Washington, Oct 15 (IANS) The US said Tuesday it is offering rewards totalling up to 45 million dollars for information on eight key leaders of the Al Qaeda in the Arabian Peninsula (AQAP) terrorist organisation. The...
Read more on Politics Balla
 
UNSC extends peacekeeping mission's term in Abyei
United Nations, Oct 15 (IANS) The UN Security Council (UNSC) has renewed the mandate of the UN peacekeeping mission in the Abyei border region between Sudan and South Sudan. In an unanimously adopted resolution, the...
Read more on Politics Balla
 
Ebola cases in West Africa could reach 10,000 per week: WHO
Geneva, Oct 15 (IANS) The World Health Organisation (WHO) has warned that the Ebola epidemic in West Africa could reach 5,000 to 10,000 cases per week by the first week of December. "Quite frankly, ladies and...
Read more on Business Balla
 
Turkey, Singapore sign strategic partnership agreement
Ankara, Oct 15 (IANS) Turkey and Singapore have signed a strategic partnership agreement to boost economic, political and cultural cooperation, as well as security collaboration, during the official visit of...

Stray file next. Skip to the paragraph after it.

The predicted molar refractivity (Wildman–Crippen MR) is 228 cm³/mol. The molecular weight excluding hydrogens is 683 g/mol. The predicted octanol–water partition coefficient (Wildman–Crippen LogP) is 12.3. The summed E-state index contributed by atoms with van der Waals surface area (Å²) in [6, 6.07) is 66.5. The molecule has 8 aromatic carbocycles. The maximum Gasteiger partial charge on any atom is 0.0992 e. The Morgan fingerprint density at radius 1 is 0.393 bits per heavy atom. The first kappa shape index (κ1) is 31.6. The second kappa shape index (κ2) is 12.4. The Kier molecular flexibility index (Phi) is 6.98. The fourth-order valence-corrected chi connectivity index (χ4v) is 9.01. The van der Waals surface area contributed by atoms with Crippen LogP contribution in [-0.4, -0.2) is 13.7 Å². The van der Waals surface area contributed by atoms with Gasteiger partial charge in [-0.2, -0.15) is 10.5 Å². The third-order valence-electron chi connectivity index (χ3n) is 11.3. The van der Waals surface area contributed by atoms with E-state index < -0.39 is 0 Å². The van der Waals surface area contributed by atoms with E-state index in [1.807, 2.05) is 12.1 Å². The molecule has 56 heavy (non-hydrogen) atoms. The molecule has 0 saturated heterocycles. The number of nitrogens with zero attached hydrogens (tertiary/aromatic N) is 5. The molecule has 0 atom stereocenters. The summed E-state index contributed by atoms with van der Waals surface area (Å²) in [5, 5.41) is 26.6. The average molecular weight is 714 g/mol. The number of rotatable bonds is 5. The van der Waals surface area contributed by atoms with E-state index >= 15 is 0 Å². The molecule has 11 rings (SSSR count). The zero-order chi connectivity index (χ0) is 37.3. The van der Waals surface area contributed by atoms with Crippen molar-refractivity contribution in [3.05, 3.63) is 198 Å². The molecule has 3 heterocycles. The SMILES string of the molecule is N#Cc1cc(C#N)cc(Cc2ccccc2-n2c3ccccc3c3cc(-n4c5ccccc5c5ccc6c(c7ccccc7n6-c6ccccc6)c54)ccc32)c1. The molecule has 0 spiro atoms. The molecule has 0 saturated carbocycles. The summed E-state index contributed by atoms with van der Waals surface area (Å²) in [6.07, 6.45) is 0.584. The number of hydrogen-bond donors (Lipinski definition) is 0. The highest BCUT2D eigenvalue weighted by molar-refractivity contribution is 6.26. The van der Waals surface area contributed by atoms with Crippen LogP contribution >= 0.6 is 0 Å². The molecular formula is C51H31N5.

Read more on Politics Balla
 
Christina Aguilera is returning to 'The Voice' USA
Christina Aguilera will return to 'The Voice' USA next year. The 'Your Body' hitmaker, who previously shared a rotating spot on the judging panel with Shakira, has been replaced by Gwen Stefani this season as she is...
Read more on Celebrity Balla
 
Kesha's music producer hits back
Kesha is being countersued by her record company boss, Dr. Luke. The 41-year-old music producer, who runs Kemosabe Records, claims the 27-year-old 'Tik Tok' singer is a liar and is trying to extort him after she accused...
Read more on Celebrity Balla
 
Jason Derulo won't get back together with Jordin Sparks
Jason Derulo insists his split from Jordin Sparks is permanent. The 'Talk Dirty' hitmaker, who recently ended his relationship with the 'No Air' singer after three years of dating, has ruled out getting back together...
Read more on Celebrity Balla
 
Josh Groban feels 'very lucky' to be dating Kat Dennings
Josh Groban feels ''very lucky'' to be dating Kat Dennings. The 'Brave' hitmaker was very nervous before singing in front of the '2 Broke Girls' actress for the first time at the Carousel of Hope Ball in Beverly Hills,...
Read more on Celebrity Balla
 
Australian Richard Flanagan wins 2014 Man Booker prize
London, Oct 15 (IANS) The first Man Booker prize to allow American nominees was Tuesday night won by an Australian, with Richard Flanagan triumphing for a novel of love and war that tells the harrowing stories of...
Read more on Celebrity Balla